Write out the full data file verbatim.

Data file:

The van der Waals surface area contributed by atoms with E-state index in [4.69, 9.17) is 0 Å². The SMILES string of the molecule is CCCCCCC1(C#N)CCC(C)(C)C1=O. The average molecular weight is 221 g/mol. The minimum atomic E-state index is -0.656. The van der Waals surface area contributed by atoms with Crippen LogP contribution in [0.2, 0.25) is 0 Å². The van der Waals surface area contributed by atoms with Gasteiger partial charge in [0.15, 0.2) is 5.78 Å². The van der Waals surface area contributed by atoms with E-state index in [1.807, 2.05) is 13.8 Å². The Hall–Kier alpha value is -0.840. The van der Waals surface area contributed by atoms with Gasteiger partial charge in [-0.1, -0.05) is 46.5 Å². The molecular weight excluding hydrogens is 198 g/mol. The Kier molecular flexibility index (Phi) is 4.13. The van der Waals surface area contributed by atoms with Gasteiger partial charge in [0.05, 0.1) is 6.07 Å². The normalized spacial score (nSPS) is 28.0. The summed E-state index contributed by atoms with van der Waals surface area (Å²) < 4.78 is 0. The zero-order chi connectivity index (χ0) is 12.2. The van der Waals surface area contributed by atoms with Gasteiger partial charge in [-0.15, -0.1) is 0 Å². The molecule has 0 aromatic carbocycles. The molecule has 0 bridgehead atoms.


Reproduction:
The van der Waals surface area contributed by atoms with E-state index in [4.69, 9.17) is 0 Å². The SMILES string of the molecule is CCCCCCC1(C#N)CCC(C)(C)C1=O. The average molecular weight is 221 g/mol. The minimum atomic E-state index is -0.656. The van der Waals surface area contributed by atoms with Crippen LogP contribution in [0.2, 0.25) is 0 Å². The van der Waals surface area contributed by atoms with Gasteiger partial charge in [0.15, 0.2) is 5.78 Å². The van der Waals surface area contributed by atoms with E-state index in [1.807, 2.05) is 13.8 Å². The Hall–Kier alpha value is -0.840. The van der Waals surface area contributed by atoms with Gasteiger partial charge in [-0.1, -0.05) is 46.5 Å². The molecular weight excluding hydrogens is 198 g/mol. The Kier molecular flexibility index (Phi) is 4.13. The van der Waals surface area contributed by atoms with Gasteiger partial charge in [0.05, 0.1) is 6.07 Å². The normalized spacial score (nSPS) is 28.0. The summed E-state index contributed by atoms with van der Waals surface area (Å²) < 4.78 is 0. The zero-order chi connectivity index (χ0) is 12.2. The van der Waals surface area contributed by atoms with Gasteiger partial charge in [-0.15, -0.1) is 0 Å². The molecule has 0 aromatic carbocycles. The molecule has 0 bridgehead atoms.